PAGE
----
-- Gene 'The true soldier fights not because he hates what is in front of him, but because he loves what is behind him.' G. K. Chesterton

View johnstoneb's profile

johnstoneb

2633 posts in 2006 days


#8 posted 01-02-2017 02:32 PM

I have a biscuit joiner but a router will work just as well. As Gene says the biscuit don’t add a lot of strength to the join but do help with alignment. The router bit will allow you to go with a spline if you so desire. To align just make a pencil mark centered on where you want the biscuit and cut a little longer than the biscuit. The biscuit joiner cuts a slot a little longer than the biscuit also. Alignment is really not a problem for the router.

-- Bruce, Boise, ID

View rwe2156's profile

rwe2156

2709 posts in 1314 days


#9 posted 01-02-2017 02:40 PM

You can make a router plate offset to one side & keep that side pressed down against wood.

I have a biscuit jointer used to use it a lot now maybe once a year…...

-- Everything is a prototype thats why its one of a kind!!

View bonesbr549's profile

bonesbr549

1445 posts in 2900 days


#10 posted 01-02-2017 02:54 PM

I’m curious what you “need” biscuits for?

-- Sooner or later Liberals run out of other people's money.

View knotscott's profile

knotscott

7782 posts in 3209 days


#11 posted 01-02-2017 03:10 PM

I had a DeWalt biscuit cutter years ago, and soon realized that I really didn’t need biscuits that often, so I sold it. On the occasions where I think a biscuit would be useful/necessary I use a router bit. I would not spend $200 for a dedicated machine. If you happen to stumble into a cheap used one, go for it, otherwise a router bit works well for me.

-- Happiness is like wetting your pants...everyone can see it, but only you can feel the warmth....

View Kirk650's profile

Kirk650

513 posts in 581 days


#12 posted 01-02-2017 03:49 PM

I have a Makita biscuit joiner. Had it for years. If I want to glue up boards and get everything aligned and flat, I reach for that tool. I could probably accomplish the same thing with my router table, but the biscuit joiner is pretty fast. And I don’t think I could get quite the same amount of precision with the router table.

A buddy had the Ryobi unit. It wasn’t the quality of my Makita, but it worked pretty well.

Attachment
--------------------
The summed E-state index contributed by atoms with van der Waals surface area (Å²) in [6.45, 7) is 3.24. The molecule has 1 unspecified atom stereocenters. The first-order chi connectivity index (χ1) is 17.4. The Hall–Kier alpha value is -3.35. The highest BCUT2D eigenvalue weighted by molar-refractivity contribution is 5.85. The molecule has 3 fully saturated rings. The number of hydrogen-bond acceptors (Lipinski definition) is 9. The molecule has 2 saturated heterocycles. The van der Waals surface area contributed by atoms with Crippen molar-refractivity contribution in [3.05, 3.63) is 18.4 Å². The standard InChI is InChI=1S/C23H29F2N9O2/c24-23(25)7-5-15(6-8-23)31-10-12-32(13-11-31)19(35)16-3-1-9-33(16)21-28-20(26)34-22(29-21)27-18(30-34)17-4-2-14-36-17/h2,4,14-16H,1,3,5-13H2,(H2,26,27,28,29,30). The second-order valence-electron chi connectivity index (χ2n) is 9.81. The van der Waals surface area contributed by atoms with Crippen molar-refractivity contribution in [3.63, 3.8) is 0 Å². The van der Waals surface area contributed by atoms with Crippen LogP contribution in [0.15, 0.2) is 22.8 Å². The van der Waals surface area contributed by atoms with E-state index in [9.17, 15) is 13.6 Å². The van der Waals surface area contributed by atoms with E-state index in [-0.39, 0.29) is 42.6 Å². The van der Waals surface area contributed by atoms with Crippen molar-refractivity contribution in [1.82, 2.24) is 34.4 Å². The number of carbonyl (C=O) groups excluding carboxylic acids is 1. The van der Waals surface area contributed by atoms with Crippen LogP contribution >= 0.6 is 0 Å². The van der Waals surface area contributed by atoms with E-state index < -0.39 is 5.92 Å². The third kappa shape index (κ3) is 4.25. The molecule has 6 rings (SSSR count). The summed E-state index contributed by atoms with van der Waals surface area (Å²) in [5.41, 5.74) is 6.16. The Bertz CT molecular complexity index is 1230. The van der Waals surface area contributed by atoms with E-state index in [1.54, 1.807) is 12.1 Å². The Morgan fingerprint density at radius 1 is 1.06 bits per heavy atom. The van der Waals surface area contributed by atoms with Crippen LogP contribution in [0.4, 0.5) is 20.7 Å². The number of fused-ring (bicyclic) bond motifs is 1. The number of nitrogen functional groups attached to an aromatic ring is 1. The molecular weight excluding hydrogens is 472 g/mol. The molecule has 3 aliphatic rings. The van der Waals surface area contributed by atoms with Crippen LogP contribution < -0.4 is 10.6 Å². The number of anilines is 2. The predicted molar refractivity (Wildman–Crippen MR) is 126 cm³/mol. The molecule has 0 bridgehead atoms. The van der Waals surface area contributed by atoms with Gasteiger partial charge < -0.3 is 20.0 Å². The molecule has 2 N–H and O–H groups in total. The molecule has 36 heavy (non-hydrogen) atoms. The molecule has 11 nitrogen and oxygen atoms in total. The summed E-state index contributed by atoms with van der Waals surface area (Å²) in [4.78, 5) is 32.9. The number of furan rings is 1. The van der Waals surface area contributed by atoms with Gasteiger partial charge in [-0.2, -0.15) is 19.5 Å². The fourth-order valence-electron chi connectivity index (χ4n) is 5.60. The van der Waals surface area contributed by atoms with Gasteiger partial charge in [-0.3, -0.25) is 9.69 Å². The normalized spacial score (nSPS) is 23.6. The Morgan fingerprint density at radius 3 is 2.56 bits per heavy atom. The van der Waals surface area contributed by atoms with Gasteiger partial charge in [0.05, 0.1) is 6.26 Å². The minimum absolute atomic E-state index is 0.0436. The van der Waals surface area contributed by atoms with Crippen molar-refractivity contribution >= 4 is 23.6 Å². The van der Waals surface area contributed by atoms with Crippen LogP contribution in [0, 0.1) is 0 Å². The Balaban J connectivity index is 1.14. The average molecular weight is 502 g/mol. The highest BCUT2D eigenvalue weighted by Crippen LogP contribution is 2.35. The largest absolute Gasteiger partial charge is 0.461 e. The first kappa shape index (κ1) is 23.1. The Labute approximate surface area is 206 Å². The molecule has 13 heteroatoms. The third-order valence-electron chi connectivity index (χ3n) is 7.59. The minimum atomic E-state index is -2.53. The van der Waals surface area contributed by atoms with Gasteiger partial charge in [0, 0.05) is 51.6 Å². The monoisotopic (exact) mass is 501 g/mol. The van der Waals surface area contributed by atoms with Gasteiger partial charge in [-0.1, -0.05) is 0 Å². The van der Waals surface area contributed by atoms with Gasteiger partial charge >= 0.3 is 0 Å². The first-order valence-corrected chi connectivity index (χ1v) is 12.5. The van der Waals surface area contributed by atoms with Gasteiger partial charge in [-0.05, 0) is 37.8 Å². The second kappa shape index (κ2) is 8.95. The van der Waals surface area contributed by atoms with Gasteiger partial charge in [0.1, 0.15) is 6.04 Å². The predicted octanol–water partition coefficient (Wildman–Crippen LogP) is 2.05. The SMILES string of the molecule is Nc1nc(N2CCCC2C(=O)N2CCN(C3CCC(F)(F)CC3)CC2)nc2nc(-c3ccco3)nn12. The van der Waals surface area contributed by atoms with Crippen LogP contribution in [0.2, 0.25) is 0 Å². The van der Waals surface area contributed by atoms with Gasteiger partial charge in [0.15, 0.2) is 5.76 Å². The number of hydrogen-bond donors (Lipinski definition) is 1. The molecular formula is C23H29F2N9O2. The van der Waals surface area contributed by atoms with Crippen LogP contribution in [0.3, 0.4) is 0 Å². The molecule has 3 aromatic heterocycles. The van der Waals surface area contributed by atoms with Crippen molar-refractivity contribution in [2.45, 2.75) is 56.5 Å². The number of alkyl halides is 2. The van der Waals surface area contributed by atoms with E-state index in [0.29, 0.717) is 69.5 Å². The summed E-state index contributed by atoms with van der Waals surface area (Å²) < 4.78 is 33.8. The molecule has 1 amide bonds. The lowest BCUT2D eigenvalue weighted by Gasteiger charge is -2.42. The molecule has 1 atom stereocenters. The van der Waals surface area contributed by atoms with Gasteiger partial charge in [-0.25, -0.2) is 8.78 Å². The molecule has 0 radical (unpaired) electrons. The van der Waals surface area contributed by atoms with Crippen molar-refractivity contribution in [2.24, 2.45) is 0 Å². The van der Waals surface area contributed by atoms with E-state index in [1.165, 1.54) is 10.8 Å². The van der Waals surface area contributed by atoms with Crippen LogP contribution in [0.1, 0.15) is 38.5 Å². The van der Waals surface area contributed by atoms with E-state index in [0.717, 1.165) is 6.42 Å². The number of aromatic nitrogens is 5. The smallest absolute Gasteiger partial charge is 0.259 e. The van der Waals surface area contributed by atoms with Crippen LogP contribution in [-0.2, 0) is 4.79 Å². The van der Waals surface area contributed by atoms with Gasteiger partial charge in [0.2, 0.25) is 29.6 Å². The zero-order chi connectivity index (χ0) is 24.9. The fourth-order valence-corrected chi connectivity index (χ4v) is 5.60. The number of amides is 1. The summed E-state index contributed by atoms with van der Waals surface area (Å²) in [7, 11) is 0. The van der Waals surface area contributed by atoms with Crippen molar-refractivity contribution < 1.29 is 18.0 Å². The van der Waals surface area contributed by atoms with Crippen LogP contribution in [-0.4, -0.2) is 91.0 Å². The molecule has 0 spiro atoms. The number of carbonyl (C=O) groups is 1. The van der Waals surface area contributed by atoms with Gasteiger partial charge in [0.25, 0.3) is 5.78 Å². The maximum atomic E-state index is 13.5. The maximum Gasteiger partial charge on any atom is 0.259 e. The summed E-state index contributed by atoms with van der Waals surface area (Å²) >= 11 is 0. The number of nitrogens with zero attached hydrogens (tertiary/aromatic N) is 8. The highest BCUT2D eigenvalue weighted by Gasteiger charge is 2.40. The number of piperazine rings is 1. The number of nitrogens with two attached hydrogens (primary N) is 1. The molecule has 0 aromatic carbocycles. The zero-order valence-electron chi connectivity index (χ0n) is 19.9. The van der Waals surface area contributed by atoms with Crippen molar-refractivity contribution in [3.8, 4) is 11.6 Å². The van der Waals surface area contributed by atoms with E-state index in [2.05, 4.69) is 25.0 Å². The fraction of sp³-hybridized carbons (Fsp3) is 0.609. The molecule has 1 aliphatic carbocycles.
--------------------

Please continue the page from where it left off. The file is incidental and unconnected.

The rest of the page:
If cost is no object, get the Lamello. Otherwise, your top choices would be the PC, DW, or Makita. Probably, of those 3, the PC would be best to own.

View Loren's profile

Loren

9602 posts in 3481 days


#13 posted 01-02-2017 03:58 PM

The advantage of a biscuit joiner is you can tilt
the fence. On a router table biscuit slots are
limited to on the flat.

One of the fun things about biscuit joiners
is doing miters with them. The fence makes
that possible.

The P-C 557 is one of the better joiners out there
in terms of design and features. That’s what
I use.

I use dowels more lately but I really do appreciate
having a biscuit joinery available for angled
work.

View ScottM's profile

ScottM

564 posts in 1980 days


#14 posted 01-02-2017 04:00 PM

HF sells biscuit joiners pretty cheap. I was in the same boat as you; needed/wanted to use it on a project but couldn’t justify the cost of a “good” maker for the quantity of use. The HF version was cheap enough to try it. Seems to work fine the few times I’ve used it.

View B4B's profile

B4B

154 posts in 1191 days


#15 posted 01-02-2017 04:59 PM

Thanks, a lot of varied experiance and thoughts.

I was making some plywood shelves with a hardwood bumper in the front. I would have liked to use a buiscuit or dowel to help align the pieces for the glue up. It’s the first time I’ve has a desire to use buiscuit joinery.

It sounds like the router bit and joiner methods produce the same end result, the joiner is just more efficient and offers some additional flexibility.

-- There's two routers in my vocab, one that moves data and one that removes wood, the latter being more relevant on this forum.